The old differences still define today's battle lines. PostgreSQL is viewed as being more "reliable" and MySQL as more "speedy," but the distinctions are more ghosts than reality. Old habits die hard, and these two packages may be competing for mind share for another 20 years, with PostgreSQL getting a little wind in its sails of late from hipster hackers and Oracle haters alike.
Apple has always been the lone redoubt for Objective-C, the clean, lean mix of C and object-oriented programming. But times change and now Swift offers a modern syntax free of many of the annoyances that have kept programmers from building code for Apple's platform. Sure, the folks who learned C in the crib don't mind the asterixes and the multiple files, but the newcomers raised on Python, Ruby, and even Java are driven to distraction.
Will Swift's clean structure capture the mind share of Apple developers? Will Python and Ruby developers rush over to iOS and crowd out old-guard Objective-C hackers? Or will the world be dominated by the amazing efficiency of tried-and-true Objective-C programmers? Will the new libraries and features be coded in Swift or Objective-C? Apple has said publicly that both can co-exist. So developers will almost certainly cluster to the familiar. Those who love Python or Java will move toward Swift. Those who grew up with C will stick with Objective-C.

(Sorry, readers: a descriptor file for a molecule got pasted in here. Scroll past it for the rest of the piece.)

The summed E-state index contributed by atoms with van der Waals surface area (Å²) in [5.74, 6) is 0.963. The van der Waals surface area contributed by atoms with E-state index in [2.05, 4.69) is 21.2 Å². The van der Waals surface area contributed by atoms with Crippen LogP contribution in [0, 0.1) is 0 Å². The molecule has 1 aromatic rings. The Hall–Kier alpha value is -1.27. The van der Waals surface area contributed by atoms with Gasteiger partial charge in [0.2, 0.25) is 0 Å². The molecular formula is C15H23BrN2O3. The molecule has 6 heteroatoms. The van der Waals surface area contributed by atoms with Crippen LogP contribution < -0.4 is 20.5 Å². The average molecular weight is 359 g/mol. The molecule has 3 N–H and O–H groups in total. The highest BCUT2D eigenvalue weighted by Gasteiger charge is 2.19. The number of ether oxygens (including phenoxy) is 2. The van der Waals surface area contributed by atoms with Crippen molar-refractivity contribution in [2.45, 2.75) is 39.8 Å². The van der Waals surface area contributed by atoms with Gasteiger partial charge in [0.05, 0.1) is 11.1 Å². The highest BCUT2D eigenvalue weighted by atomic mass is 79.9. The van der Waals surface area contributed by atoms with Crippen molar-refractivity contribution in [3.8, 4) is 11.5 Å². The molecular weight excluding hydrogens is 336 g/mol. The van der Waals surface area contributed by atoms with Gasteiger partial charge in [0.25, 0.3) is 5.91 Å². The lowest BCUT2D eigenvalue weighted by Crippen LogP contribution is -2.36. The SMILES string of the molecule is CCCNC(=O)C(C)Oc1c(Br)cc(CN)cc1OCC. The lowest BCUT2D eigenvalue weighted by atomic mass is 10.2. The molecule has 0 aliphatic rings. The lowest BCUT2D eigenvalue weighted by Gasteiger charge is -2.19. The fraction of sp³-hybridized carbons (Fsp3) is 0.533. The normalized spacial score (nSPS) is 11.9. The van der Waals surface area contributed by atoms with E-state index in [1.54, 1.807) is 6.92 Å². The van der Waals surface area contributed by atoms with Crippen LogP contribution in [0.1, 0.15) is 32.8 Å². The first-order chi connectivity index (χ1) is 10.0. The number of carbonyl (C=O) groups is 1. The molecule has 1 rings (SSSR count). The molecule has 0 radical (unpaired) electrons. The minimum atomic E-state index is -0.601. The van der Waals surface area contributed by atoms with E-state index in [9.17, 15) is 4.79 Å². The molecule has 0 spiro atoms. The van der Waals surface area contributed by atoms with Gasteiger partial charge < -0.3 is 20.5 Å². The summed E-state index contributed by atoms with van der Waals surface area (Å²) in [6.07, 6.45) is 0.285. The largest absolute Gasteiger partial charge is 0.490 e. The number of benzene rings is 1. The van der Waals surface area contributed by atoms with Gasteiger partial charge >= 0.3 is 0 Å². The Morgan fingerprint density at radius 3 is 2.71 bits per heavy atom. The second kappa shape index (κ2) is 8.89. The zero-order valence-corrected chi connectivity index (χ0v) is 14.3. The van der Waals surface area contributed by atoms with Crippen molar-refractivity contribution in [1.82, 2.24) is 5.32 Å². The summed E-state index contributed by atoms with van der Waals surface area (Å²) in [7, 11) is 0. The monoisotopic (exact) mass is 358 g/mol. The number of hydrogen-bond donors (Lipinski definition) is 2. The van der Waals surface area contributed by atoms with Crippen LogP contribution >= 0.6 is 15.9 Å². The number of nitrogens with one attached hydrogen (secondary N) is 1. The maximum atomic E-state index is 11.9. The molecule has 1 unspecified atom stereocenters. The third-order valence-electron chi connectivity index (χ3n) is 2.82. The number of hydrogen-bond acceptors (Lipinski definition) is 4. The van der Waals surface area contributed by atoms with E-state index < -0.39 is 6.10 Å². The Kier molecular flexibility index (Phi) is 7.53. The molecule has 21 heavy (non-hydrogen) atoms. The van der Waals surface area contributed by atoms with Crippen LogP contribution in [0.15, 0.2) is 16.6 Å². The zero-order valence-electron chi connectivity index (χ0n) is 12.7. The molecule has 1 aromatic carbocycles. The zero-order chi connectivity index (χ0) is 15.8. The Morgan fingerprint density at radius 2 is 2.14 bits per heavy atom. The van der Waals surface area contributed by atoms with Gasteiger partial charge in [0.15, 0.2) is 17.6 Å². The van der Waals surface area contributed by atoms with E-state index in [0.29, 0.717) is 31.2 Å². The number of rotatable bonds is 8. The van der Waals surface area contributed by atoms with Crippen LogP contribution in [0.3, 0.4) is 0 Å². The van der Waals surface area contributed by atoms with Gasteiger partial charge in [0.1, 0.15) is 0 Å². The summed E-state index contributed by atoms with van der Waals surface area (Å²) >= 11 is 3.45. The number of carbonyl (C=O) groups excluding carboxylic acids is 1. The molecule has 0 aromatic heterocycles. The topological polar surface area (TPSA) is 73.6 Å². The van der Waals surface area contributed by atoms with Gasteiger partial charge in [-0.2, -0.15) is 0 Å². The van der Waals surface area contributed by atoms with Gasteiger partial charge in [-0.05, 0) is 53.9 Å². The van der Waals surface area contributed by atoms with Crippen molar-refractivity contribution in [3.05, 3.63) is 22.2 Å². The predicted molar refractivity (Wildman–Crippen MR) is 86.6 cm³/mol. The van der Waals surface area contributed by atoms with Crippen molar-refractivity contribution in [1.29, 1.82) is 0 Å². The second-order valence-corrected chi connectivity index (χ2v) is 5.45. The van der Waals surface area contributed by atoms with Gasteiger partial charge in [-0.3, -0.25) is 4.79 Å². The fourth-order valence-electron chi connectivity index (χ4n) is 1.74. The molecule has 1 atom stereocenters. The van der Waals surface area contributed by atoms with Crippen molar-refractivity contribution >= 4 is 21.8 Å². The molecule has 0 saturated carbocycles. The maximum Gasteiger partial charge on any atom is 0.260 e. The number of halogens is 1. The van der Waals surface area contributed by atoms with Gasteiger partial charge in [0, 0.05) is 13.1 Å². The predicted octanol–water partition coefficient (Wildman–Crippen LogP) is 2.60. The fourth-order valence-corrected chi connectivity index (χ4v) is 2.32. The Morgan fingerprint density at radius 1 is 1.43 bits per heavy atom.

Dev tech battle No. 4: Python vs. Ruby
Long ago, a scripting language was like chewing gum for software. If you needed to glue together big programs, you could write simple code in the OS and be done.
Somewhere along the line, the people who loved these little languages started building big programs that proved useful. Ruby exploded when it was married with the Rails framework -- the combo made it simple to tie a sophisticated front end to a database with merely a few lines of code.
Python, meanwhile, found its own fan club in the sciences. It is now used frequently in labs everywhere. And with statistical analysis breaking out in every corner of the corporate world, pointy-headed Python is gaining steam with the data science labs of the business realm.
Will the next generation be drawn in by the simplicity of Python framing the code with whitespace? Will Ruby expand beyond Rails? Are Python's built-in functions a better bet than Ruby's blocks? Is it cooler to align yourself with the scientists or the Web hackers? Maybe the battle lines have already hardened for all time, with the Web gurus sticking to their Rails guns and the scientists cloistered up in Python's libraries.
Dev tech battle No. 5: SQL vs. NoSQL
On one side of the aisle are the databases that your grandparents used. The data falls nicely into tables and the database will execute exotic queries to match together the tables and find the right rows. On the other side are the NoSQL upstarts, which make grand promises about speed and parallelism, with the little caveat that every once in a while things might go south and the database will send back wrong or inconsistent answers.
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